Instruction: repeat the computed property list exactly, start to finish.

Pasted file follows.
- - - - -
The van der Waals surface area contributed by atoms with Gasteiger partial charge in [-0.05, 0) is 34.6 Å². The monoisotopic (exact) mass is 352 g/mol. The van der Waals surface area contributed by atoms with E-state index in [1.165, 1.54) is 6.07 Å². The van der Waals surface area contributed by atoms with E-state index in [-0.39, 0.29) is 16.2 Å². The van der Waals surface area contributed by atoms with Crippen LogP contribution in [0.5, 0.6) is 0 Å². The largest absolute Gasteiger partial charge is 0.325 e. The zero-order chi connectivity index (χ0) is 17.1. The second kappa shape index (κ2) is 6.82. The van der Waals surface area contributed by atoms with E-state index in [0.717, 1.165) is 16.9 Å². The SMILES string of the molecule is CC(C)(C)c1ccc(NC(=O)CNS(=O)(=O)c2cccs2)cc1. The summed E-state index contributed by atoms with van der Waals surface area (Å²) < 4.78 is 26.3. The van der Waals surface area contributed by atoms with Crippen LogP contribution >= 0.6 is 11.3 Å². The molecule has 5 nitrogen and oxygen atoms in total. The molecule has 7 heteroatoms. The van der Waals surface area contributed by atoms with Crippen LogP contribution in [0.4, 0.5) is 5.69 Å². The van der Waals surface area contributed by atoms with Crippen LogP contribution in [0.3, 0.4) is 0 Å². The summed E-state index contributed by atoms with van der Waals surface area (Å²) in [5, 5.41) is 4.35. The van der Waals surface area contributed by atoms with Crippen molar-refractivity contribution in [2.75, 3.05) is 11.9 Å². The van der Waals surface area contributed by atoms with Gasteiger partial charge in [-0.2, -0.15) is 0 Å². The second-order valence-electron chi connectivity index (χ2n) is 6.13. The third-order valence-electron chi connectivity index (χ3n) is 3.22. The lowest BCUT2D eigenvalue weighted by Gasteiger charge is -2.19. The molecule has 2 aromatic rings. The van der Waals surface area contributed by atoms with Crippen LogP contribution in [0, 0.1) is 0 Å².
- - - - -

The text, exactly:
The van der Waals surface area contributed by atoms with Gasteiger partial charge in [-0.05, 0) is 34.6 Å². The monoisotopic (exact) mass is 352 g/mol. The van der Waals surface area contributed by atoms with E-state index in [1.165, 1.54) is 6.07 Å². The van der Waals surface area contributed by atoms with E-state index in [-0.39, 0.29) is 16.2 Å². The van der Waals surface area contributed by atoms with Crippen LogP contribution in [0.5, 0.6) is 0 Å². The largest absolute Gasteiger partial charge is 0.325 e. The zero-order chi connectivity index (χ0) is 17.1. The second kappa shape index (κ2) is 6.82. The van der Waals surface area contributed by atoms with E-state index in [0.717, 1.165) is 16.9 Å². The SMILES string of the molecule is CC(C)(C)c1ccc(NC(=O)CNS(=O)(=O)c2cccs2)cc1. The summed E-state index contributed by atoms with van der Waals surface area (Å²) < 4.78 is 26.3. The van der Waals surface area contributed by atoms with Crippen LogP contribution >= 0.6 is 11.3 Å². The molecule has 5 nitrogen and oxygen atoms in total. The molecule has 7 heteroatoms. The van der Waals surface area contributed by atoms with Crippen LogP contribution in [0.4, 0.5) is 5.69 Å². The van der Waals surface area contributed by atoms with Crippen LogP contribution in [0.3, 0.4) is 0 Å². The summed E-state index contributed by atoms with van der Waals surface area (Å²) in [5, 5.41) is 4.35. The van der Waals surface area contributed by atoms with Crippen molar-refractivity contribution in [2.75, 3.05) is 11.9 Å². The van der Waals surface area contributed by atoms with Gasteiger partial charge in [-0.2, -0.15) is 0 Å². The second-order valence-electron chi connectivity index (χ2n) is 6.13. The third-order valence-electron chi connectivity index (χ3n) is 3.22. The lowest BCUT2D eigenvalue weighted by Gasteiger charge is -2.19. The molecule has 2 aromatic rings. The van der Waals surface area contributed by atoms with Crippen LogP contribution in [0, 0.1) is 0 Å².